Roosevelt Square hoping to construct apartment buildingsJuly 5, 2012
By Susan S. Stevens
Roosevelt Square’s developer, Related Midwest, hopes to build two apartment buildings providing 120 for-rent units.
In its plans, the company increased the proportion of market rate apartments to 80%, with the remainder affordable or low-income housing. The previous proportion was 75% to 25%. Related Midwest also changed the exterior designs. Opposition to the apartment buildings has stalled construction since mid-2010.
The company announced the 80/20 mix a meeting in April. Another community meeting, open to the public, will be held at 6:30 p.m. on Tuesday, Aug. 7, at the National Italian American Sports Hall of Fame, 1431 W. Taylor St. “Our meeting will be similar in scope to the meeting two years ago at the Sports Hall of Fame that many of you attended, but there will be much more detail about what Roosevelt Square is and how it fits into a larger community strategy involving access to public education and other issues, including how we as a community can engage to ensure its complete success,” said Dennis O’Neill, executive director of Connecting 4 Communities, a local community group.
O’Neill said he was not endorsing the changes nor speaking for his group about them but added that “Related took a number of concerns that people had and addressed them very seriously. It’s now the third design, and that’s positive. They now have amix that works well: 80/20.”
At a meeting two years ago, numerous residents around Roosevelt Square objected to plans for the two apartment buildings.
“We have heard the neighborhood’s concerns,” said Mike Kelly, director of sales andmarketing for Roosevelt Square. “Changes are directly in line with what the community asked for.”
Nearby residents requested building facades fit better with neighborhood architecture. Related Midwest has redesigned the buildings’ facades to meet that concern, said Kerry Dickson, the company’s senior vice president.
The new design resembles that of a building on the southeast corner of Roosevelt Road and Racine Avenue. The five-story buildings at 1255 and 1355 W. Roosevelt Rd. are “a building type that we have done successfully all over the country,” Dickson said. Market-rate rental units likely would cost $1,050 amonthfor a studio, with higher rents for one- and two-bedroom apartments, Dickson said. Public housing residents would pay 30% of their income.
Officials said the buildings would target medical center employees and graduate students as renters. Related Midwest hopes they will like the area enough that they eventually buy houses in Roosevelt Square.
The project needs different house and apartment types, sizes, and prices to bring diversity to the community, a requirement for reusing the CHA land, Dickson noted.
To move forward, developers need the CHA and City Council to sign on, according to both Matt Aguilar, CHA spokesperson, and James Isaacs, CHA director of real estate development.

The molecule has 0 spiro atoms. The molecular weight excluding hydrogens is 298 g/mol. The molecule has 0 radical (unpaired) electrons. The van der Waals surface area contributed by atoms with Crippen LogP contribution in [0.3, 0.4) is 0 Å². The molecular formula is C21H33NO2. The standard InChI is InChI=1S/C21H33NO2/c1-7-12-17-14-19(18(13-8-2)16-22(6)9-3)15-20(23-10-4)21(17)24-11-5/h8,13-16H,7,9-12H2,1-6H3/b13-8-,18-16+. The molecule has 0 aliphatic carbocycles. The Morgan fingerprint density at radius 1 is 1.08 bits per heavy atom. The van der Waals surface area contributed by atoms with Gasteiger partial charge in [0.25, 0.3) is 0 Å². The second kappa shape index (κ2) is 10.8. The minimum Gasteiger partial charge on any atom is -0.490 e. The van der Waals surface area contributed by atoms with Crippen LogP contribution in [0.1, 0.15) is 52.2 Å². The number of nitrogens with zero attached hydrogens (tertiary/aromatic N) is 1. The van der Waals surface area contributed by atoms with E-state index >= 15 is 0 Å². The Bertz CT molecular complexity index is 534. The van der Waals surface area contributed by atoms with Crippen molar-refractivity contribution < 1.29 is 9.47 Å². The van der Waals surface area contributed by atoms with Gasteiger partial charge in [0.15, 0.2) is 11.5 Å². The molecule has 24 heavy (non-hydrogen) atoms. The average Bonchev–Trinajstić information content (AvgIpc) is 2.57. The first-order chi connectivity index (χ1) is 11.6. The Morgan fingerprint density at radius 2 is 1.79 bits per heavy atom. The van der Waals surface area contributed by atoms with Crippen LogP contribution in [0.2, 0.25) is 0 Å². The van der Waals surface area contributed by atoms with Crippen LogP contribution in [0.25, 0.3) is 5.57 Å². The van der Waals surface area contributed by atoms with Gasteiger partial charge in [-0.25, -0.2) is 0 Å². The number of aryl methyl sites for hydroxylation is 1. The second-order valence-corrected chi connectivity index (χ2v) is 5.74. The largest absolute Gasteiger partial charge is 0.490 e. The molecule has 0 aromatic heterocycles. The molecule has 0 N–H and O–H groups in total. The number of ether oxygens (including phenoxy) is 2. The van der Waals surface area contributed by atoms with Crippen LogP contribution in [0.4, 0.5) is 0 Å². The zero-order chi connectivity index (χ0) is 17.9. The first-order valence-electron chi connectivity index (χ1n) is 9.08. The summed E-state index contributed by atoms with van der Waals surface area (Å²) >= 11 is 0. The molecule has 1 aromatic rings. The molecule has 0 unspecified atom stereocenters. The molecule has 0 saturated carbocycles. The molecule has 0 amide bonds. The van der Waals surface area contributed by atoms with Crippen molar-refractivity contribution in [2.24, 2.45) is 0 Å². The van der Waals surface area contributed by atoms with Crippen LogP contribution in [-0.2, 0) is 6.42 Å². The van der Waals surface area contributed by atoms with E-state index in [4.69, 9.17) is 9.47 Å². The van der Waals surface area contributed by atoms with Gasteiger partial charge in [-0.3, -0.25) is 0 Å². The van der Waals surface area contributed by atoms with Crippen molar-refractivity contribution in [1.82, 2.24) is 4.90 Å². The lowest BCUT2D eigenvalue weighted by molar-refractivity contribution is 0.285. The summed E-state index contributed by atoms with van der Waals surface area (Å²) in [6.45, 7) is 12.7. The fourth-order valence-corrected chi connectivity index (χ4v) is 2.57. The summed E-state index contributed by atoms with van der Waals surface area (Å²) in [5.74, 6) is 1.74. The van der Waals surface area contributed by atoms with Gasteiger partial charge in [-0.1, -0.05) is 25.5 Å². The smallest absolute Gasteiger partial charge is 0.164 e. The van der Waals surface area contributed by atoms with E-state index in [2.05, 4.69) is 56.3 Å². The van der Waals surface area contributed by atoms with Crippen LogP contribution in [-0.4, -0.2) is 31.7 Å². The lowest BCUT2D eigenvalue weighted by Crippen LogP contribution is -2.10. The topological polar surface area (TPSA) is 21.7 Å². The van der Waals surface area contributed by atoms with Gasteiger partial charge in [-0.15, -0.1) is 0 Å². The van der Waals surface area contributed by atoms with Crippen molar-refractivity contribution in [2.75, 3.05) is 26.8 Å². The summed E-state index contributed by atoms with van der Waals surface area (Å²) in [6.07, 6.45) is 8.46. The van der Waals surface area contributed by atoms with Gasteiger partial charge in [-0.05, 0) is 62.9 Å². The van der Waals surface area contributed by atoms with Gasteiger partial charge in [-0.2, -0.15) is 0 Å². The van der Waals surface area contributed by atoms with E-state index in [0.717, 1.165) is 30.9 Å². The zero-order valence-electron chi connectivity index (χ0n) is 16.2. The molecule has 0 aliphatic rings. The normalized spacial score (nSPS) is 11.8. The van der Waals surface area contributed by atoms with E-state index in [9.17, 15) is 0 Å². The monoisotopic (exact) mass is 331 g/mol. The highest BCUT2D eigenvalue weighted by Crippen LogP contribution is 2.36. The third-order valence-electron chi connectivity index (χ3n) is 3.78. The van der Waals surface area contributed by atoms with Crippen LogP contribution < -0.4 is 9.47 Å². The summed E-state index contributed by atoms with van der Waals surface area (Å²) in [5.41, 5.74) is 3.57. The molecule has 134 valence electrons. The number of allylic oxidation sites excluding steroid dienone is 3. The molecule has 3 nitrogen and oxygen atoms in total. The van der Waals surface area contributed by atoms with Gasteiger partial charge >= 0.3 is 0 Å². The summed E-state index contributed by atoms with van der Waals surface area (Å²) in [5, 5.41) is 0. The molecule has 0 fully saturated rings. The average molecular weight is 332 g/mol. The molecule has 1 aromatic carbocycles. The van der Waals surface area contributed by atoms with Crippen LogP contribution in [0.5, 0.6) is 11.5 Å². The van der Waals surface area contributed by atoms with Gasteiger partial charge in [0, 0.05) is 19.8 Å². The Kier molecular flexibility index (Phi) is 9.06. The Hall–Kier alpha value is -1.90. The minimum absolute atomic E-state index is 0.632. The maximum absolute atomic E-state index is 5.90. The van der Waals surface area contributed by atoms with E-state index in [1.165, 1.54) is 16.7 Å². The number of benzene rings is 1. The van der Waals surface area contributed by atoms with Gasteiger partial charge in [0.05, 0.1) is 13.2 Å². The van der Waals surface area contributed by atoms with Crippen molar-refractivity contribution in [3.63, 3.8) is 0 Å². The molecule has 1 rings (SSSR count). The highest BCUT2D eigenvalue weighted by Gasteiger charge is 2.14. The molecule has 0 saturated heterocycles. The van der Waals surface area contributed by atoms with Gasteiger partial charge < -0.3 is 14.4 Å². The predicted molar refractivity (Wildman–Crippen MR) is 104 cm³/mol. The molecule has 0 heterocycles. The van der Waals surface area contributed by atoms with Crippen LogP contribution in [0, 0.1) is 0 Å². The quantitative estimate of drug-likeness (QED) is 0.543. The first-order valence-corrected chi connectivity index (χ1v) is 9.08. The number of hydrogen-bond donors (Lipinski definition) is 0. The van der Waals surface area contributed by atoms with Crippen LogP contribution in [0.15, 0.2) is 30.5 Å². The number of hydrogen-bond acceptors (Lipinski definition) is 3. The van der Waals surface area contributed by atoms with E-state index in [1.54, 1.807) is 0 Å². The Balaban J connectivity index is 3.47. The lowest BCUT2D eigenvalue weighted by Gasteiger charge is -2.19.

“The developer is still working on their proposal and plans,” Isaacs said. “We are working with them but have not signed off on it.”
The project also needs a tax increment financing (TIF) district extension to allow City-funded infrastructure improvements. The current TIF was created in 1998 and runs 23 years; Related Midwest seeks an additional 12 years, to 2035, to provide time for finishing the master plan for 2,441 dwellings.
So far, it has completed 591 dwellings. The year 2035 is the projected date for completion of Phase 6 of Roosevelt Square, which currently is at the Phase 2 stage.
“Putting the TIF extension in place is critical for anything,” Dickson said.
“I think the TIF extension has delayed this project, not the other way around,” Khouri said. “We are just kind of stuck now. It is not moving forward until we get approval from the community, CHA, the U.S. Housing and Urban Development Department, and the City.”
The Illinois General Assembly agreed to the TIF extension, and developers hope Aldermen Robert Fioretti (2nd) and Daniel Solis (25th) will submit the TIF extension to the City Council. Aldermen have been reluctant because of opposition to the two apartment buildings.
Fioretti two years ago wrote a letter of support, but Solis has not taken a stand; Dickson said Solis has been studying the matter. The buildings would be in Fioretti’s current ward boundaries, but when the new aldermanic map goes into effect in three years they would be in Solis’s ward. Both aldermen declined to comment for this article.
Related Midwest planned the apartments after the for-sale housing market collapsed and demand for rentals grew. “There has not been any new construction of new apartments in this neighborhood for 30 years,” Kelly said. “The fact there are no new rental units will drive the demand.”
Another issue that might arise in Roosevelt Square is a tentative plan for a hotel, apartment, and retail complex between Taylor Street and Arrigo Park. “We have heard discussions and proposals,” Dickson said. “There has not been anything concrete.”
Oscar D’Angelo, a board member and founder of the University Village Association, favors the hotel project, which he said would include 190,000 feet of retail space with apartments and rooms above. “I hope it becomes a reality,” D’Angelo said.